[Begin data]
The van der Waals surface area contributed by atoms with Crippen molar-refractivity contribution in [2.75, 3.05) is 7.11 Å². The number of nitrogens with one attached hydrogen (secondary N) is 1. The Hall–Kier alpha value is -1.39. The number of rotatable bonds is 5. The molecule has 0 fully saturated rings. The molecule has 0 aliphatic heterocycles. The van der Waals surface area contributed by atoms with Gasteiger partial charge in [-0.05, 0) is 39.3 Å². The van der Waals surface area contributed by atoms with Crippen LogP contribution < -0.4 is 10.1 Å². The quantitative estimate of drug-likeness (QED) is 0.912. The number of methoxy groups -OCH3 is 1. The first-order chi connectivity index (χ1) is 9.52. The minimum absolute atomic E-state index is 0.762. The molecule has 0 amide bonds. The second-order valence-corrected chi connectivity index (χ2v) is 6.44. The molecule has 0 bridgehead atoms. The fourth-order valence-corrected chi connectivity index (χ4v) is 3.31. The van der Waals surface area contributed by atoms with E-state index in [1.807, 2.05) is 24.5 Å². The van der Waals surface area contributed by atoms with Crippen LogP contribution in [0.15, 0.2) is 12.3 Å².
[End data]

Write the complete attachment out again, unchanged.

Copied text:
The van der Waals surface area contributed by atoms with Crippen molar-refractivity contribution in [2.75, 3.05) is 7.11 Å². The number of nitrogens with one attached hydrogen (secondary N) is 1. The Hall–Kier alpha value is -1.39. The number of rotatable bonds is 5. The molecule has 0 fully saturated rings. The molecule has 0 aliphatic heterocycles. The van der Waals surface area contributed by atoms with Gasteiger partial charge in [-0.05, 0) is 39.3 Å². The van der Waals surface area contributed by atoms with Crippen LogP contribution < -0.4 is 10.1 Å². The quantitative estimate of drug-likeness (QED) is 0.912. The number of methoxy groups -OCH3 is 1. The first-order chi connectivity index (χ1) is 9.52. The minimum absolute atomic E-state index is 0.762. The molecule has 0 amide bonds. The second-order valence-corrected chi connectivity index (χ2v) is 6.44. The molecule has 0 bridgehead atoms. The fourth-order valence-corrected chi connectivity index (χ4v) is 3.31. The van der Waals surface area contributed by atoms with E-state index in [1.807, 2.05) is 24.5 Å². The van der Waals surface area contributed by atoms with Crippen LogP contribution in [0.15, 0.2) is 12.3 Å².